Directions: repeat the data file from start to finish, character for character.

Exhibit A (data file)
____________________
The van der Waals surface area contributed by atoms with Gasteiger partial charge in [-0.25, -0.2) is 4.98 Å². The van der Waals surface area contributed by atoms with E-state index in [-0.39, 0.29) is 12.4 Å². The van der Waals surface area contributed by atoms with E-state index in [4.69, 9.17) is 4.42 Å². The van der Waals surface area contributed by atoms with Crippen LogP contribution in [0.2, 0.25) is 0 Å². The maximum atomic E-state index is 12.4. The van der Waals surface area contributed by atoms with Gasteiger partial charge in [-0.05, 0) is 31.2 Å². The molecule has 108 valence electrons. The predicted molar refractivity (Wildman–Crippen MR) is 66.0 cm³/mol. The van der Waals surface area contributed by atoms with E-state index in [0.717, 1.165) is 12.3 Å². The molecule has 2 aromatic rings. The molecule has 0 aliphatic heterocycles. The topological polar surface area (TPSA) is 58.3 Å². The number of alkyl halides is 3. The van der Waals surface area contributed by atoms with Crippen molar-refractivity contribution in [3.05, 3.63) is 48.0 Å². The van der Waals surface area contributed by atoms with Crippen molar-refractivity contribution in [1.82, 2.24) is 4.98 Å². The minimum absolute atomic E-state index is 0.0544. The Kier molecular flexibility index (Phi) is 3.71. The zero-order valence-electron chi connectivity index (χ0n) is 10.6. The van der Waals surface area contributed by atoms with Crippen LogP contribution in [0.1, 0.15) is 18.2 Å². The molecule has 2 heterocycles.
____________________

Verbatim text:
The van der Waals surface area contributed by atoms with Gasteiger partial charge in [-0.25, -0.2) is 4.98 Å². The van der Waals surface area contributed by atoms with E-state index in [-0.39, 0.29) is 12.4 Å². The van der Waals surface area contributed by atoms with E-state index in [4.69, 9.17) is 4.42 Å². The van der Waals surface area contributed by atoms with Crippen LogP contribution in [0.2, 0.25) is 0 Å². The maximum atomic E-state index is 12.4. The van der Waals surface area contributed by atoms with Gasteiger partial charge in [-0.05, 0) is 31.2 Å². The molecule has 108 valence electrons. The predicted molar refractivity (Wildman–Crippen MR) is 66.0 cm³/mol. The van der Waals surface area contributed by atoms with E-state index in [0.717, 1.165) is 12.3 Å². The molecule has 2 aromatic rings. The molecule has 0 aliphatic heterocycles. The topological polar surface area (TPSA) is 58.3 Å². The number of alkyl halides is 3. The van der Waals surface area contributed by atoms with Crippen molar-refractivity contribution in [3.05, 3.63) is 48.0 Å². The van der Waals surface area contributed by atoms with Crippen molar-refractivity contribution in [1.82, 2.24) is 4.98 Å². The minimum absolute atomic E-state index is 0.0544. The Kier molecular flexibility index (Phi) is 3.71. The zero-order valence-electron chi connectivity index (χ0n) is 10.6. The van der Waals surface area contributed by atoms with Crippen LogP contribution in [0.1, 0.15) is 18.2 Å². The molecule has 2 heterocycles.